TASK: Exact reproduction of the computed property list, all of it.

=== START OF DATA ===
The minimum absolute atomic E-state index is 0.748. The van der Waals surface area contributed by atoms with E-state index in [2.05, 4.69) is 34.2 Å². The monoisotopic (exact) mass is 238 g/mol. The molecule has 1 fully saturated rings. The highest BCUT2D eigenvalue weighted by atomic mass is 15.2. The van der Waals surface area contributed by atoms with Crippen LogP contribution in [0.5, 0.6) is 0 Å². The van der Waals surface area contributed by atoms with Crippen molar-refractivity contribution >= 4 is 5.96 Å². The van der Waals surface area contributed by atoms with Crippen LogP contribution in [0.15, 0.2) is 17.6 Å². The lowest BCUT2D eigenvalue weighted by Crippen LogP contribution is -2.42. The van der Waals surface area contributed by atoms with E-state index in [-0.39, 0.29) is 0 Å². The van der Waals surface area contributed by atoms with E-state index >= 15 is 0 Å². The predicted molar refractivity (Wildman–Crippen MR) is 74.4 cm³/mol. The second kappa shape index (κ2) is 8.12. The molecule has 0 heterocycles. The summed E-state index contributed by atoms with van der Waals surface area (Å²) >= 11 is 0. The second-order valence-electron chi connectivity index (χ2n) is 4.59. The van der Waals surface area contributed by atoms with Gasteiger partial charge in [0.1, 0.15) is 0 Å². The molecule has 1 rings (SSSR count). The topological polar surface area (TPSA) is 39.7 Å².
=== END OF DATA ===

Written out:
The minimum absolute atomic E-state index is 0.748. The van der Waals surface area contributed by atoms with E-state index in [2.05, 4.69) is 34.2 Å². The monoisotopic (exact) mass is 238 g/mol. The molecule has 1 fully saturated rings. The highest BCUT2D eigenvalue weighted by atomic mass is 15.2. The van der Waals surface area contributed by atoms with Crippen LogP contribution in [0.5, 0.6) is 0 Å². The van der Waals surface area contributed by atoms with Crippen molar-refractivity contribution >= 4 is 5.96 Å². The van der Waals surface area contributed by atoms with Crippen LogP contribution in [0.15, 0.2) is 17.6 Å². The lowest BCUT2D eigenvalue weighted by Crippen LogP contribution is -2.42. The van der Waals surface area contributed by atoms with E-state index in [-0.39, 0.29) is 0 Å². The van der Waals surface area contributed by atoms with E-state index >= 15 is 0 Å². The predicted molar refractivity (Wildman–Crippen MR) is 74.4 cm³/mol. The second kappa shape index (κ2) is 8.12. The molecule has 0 heterocycles. The summed E-state index contributed by atoms with van der Waals surface area (Å²) >= 11 is 0. The second-order valence-electron chi connectivity index (χ2n) is 4.59. The van der Waals surface area contributed by atoms with Gasteiger partial charge in [0.1, 0.15) is 0 Å². The molecule has 1 rings (SSSR count). The topological polar surface area (TPSA) is 39.7 Å².